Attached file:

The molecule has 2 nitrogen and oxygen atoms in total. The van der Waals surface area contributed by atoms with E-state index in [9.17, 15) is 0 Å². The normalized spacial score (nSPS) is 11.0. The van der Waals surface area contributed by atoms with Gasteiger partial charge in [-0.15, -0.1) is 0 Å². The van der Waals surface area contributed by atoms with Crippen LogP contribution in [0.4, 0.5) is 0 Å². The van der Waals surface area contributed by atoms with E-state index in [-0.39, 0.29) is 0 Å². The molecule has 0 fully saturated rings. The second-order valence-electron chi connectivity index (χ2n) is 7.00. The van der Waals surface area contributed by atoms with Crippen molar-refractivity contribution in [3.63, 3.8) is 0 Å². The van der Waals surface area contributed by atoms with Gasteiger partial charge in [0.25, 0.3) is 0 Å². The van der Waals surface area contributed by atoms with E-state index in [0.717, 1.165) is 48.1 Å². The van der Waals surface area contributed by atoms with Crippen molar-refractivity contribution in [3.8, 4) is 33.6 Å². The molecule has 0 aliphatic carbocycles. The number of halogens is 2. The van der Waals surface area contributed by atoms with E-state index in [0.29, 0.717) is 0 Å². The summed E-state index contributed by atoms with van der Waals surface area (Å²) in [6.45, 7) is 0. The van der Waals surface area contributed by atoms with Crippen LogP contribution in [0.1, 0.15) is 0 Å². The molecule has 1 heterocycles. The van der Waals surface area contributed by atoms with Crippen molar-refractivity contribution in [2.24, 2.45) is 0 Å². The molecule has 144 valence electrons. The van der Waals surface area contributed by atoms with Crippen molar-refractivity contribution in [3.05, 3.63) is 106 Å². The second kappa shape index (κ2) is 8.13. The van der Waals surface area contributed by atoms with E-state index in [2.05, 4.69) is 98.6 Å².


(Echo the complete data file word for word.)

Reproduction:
The molecule has 2 nitrogen and oxygen atoms in total. The van der Waals surface area contributed by atoms with E-state index in [9.17, 15) is 0 Å². The normalized spacial score (nSPS) is 11.0. The van der Waals surface area contributed by atoms with Gasteiger partial charge in [-0.15, -0.1) is 0 Å². The van der Waals surface area contributed by atoms with Crippen LogP contribution in [0.4, 0.5) is 0 Å². The van der Waals surface area contributed by atoms with E-state index in [-0.39, 0.29) is 0 Å². The molecule has 0 fully saturated rings. The second-order valence-electron chi connectivity index (χ2n) is 7.00. The van der Waals surface area contributed by atoms with Crippen molar-refractivity contribution in [3.63, 3.8) is 0 Å². The van der Waals surface area contributed by atoms with Gasteiger partial charge in [0.25, 0.3) is 0 Å². The van der Waals surface area contributed by atoms with E-state index in [0.717, 1.165) is 48.1 Å². The van der Waals surface area contributed by atoms with Crippen molar-refractivity contribution in [3.8, 4) is 33.6 Å². The molecule has 0 aliphatic carbocycles. The number of halogens is 2. The van der Waals surface area contributed by atoms with E-state index in [0.29, 0.717) is 0 Å². The summed E-state index contributed by atoms with van der Waals surface area (Å²) in [6.45, 7) is 0. The van der Waals surface area contributed by atoms with Crippen LogP contribution in [0.1, 0.15) is 0 Å². The molecule has 1 heterocycles. The van der Waals surface area contributed by atoms with Crippen molar-refractivity contribution in [2.24, 2.45) is 0 Å². The molecule has 144 valence electrons. The van der Waals surface area contributed by atoms with Crippen molar-refractivity contribution in [3.05, 3.63) is 106 Å². The second kappa shape index (κ2) is 8.13. The van der Waals surface area contributed by atoms with E-state index in [2.05, 4.69) is 98.6 Å².